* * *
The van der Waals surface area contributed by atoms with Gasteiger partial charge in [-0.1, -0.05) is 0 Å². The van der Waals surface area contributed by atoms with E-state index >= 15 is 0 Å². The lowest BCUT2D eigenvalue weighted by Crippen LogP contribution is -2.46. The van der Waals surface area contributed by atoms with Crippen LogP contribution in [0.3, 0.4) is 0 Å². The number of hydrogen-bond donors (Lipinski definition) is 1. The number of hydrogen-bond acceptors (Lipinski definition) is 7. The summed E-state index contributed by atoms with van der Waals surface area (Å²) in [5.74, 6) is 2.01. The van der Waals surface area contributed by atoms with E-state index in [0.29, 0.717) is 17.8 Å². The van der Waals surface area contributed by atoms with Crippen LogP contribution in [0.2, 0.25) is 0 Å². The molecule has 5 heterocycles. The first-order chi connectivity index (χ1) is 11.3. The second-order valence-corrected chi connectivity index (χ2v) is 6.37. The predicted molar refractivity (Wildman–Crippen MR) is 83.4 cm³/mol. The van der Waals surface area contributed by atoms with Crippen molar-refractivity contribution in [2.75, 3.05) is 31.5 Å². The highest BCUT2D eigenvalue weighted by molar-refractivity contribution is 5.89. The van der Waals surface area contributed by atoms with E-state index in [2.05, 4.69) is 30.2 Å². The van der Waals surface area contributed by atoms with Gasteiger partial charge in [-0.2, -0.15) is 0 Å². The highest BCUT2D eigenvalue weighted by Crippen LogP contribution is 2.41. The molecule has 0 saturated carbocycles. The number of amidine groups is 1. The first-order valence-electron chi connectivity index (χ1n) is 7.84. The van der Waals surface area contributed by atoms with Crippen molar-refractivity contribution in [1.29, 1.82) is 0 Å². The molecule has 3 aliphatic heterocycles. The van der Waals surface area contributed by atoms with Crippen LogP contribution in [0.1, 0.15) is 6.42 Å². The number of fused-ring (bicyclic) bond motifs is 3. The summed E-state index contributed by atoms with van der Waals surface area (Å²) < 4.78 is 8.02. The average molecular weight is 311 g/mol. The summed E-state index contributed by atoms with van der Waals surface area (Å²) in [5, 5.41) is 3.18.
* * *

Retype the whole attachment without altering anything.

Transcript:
The van der Waals surface area contributed by atoms with Gasteiger partial charge in [-0.1, -0.05) is 0 Å². The van der Waals surface area contributed by atoms with E-state index >= 15 is 0 Å². The lowest BCUT2D eigenvalue weighted by Crippen LogP contribution is -2.46. The van der Waals surface area contributed by atoms with Crippen LogP contribution in [0.3, 0.4) is 0 Å². The number of hydrogen-bond donors (Lipinski definition) is 1. The number of hydrogen-bond acceptors (Lipinski definition) is 7. The summed E-state index contributed by atoms with van der Waals surface area (Å²) in [5.74, 6) is 2.01. The van der Waals surface area contributed by atoms with E-state index in [0.29, 0.717) is 17.8 Å². The van der Waals surface area contributed by atoms with Crippen LogP contribution in [0.2, 0.25) is 0 Å². The molecule has 5 heterocycles. The first-order chi connectivity index (χ1) is 11.3. The second-order valence-corrected chi connectivity index (χ2v) is 6.37. The predicted molar refractivity (Wildman–Crippen MR) is 83.4 cm³/mol. The van der Waals surface area contributed by atoms with Crippen molar-refractivity contribution in [2.75, 3.05) is 31.5 Å². The highest BCUT2D eigenvalue weighted by molar-refractivity contribution is 5.89. The van der Waals surface area contributed by atoms with E-state index in [2.05, 4.69) is 30.2 Å². The van der Waals surface area contributed by atoms with Gasteiger partial charge in [-0.2, -0.15) is 0 Å². The highest BCUT2D eigenvalue weighted by Crippen LogP contribution is 2.41. The molecule has 0 saturated carbocycles. The number of amidine groups is 1. The first-order valence-electron chi connectivity index (χ1n) is 7.84. The van der Waals surface area contributed by atoms with Crippen molar-refractivity contribution in [1.29, 1.82) is 0 Å². The molecule has 3 aliphatic heterocycles. The van der Waals surface area contributed by atoms with Crippen LogP contribution in [0.1, 0.15) is 6.42 Å². The number of fused-ring (bicyclic) bond motifs is 3. The summed E-state index contributed by atoms with van der Waals surface area (Å²) < 4.78 is 8.02. The average molecular weight is 311 g/mol. The summed E-state index contributed by atoms with van der Waals surface area (Å²) in [5, 5.41) is 3.18.